Paul Gauguin’s 1896 Bébé (The Nativity) invites us into the mystery of the Incarnation in all of its earthy, human intimacy. The Word becomes flesh in the context of this Tahitian scene, where two women, a child, an angel, and some farm animals share a space. Closest to us is a young Tahitian woman, seated and gazing intently, while holding an infant. Her focus is on the far left, where another woman, surrounded in light, rests on straw, as farm animals amble about her. An angel stands firmly and protectively above the young Tahitian woman and child.
In The Nativity, Christ is born. He enters messily into the imperfection of our lives, a gift of himself for humankind so that we may see his glory now and forever. What profound mystery—the young Tahitian woman captures our limited capacity to take all this in as her face reveals a grave intensity holding this gift. What is she thinking? Perhaps she is awed by the woman on the straw, who has given birth, given her will, heart, body, and soul over to new life coming into the world through her. Perhaps she is overwhelmed by that new life, that gift resting in her very arms now, instead of remaining with his mother. Perhaps she is engulfed by the thought of what it might mean for her to bear Christ for the world now that she has him.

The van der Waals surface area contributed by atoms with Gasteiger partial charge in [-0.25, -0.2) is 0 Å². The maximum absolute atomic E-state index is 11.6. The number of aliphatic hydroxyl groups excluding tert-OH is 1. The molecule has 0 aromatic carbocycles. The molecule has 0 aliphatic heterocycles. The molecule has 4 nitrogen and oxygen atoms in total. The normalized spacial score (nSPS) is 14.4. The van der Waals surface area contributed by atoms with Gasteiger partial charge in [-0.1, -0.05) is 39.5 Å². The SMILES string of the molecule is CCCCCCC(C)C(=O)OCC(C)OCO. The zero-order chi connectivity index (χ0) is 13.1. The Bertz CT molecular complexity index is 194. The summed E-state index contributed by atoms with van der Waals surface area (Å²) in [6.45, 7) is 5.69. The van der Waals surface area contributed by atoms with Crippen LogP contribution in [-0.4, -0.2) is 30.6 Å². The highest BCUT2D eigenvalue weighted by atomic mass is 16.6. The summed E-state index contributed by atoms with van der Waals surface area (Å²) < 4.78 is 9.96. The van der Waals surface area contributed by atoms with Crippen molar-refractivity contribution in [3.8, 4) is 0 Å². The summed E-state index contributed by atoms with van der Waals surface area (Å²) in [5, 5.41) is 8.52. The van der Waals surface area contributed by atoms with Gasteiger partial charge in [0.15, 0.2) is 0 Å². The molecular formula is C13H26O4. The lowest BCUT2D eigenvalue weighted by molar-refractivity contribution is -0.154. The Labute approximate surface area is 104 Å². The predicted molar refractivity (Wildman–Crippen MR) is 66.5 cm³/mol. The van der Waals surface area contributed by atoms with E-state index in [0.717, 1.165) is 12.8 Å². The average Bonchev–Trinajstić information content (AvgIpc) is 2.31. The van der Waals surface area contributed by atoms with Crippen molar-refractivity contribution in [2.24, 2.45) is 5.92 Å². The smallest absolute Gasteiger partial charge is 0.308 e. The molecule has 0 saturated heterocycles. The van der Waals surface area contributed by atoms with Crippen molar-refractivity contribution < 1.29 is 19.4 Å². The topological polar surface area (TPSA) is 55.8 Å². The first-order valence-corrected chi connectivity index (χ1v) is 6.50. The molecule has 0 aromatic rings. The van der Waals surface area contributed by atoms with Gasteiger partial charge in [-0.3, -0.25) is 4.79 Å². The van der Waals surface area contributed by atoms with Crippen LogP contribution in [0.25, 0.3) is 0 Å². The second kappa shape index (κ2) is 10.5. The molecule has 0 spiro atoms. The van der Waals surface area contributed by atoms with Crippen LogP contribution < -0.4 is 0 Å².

The Tahitian woman is in adoration. In this scene she is the wise woman, though privileged to have the scene arrive in her context, instead of her traveling to seek it. She is the wise woman who receives a gift instead of bringing it. She does not fully comprehend the mystery but senses its gravity—and how it engages her fully and intimately. She holds the child, the gift, the glory, taking it in. How will she bring his light to the world?
Commentary is by Daniella Zsupan-Jerome, assistant professor of liturgy, catechesis, and evangelization at Loyola University New Orleans.
Ask children to call out words that represent family to them, such as kindness, protective, and strong bonds. Have children look at this week’s artwork and point out elements that symbolize family. Next, have children draw a picture of their family or if possible, use a photograph of their family, and collage phrases or words that represent what family means to them. Display the family collages around the classroom or in the vestibule of the church, or invite children to frame the collage and display it in their home.
Women in Our Lives (Ages 12–15)
Point out to young people how this artwork depicts different roles of women: new mother, supportive sister/friend, protective angel. Discuss the important roles that women play in their own lives. Have young people write a letter to one or more women who have had a positive influence in their lives. Point out that this letter is private and does not have to be sent if they choose. Encourage young people to be specific about how these women have helped them and to be mindful of their actions towards others. Invite young people to either send the letter or find another way to show their gratitude for these special women in their lives.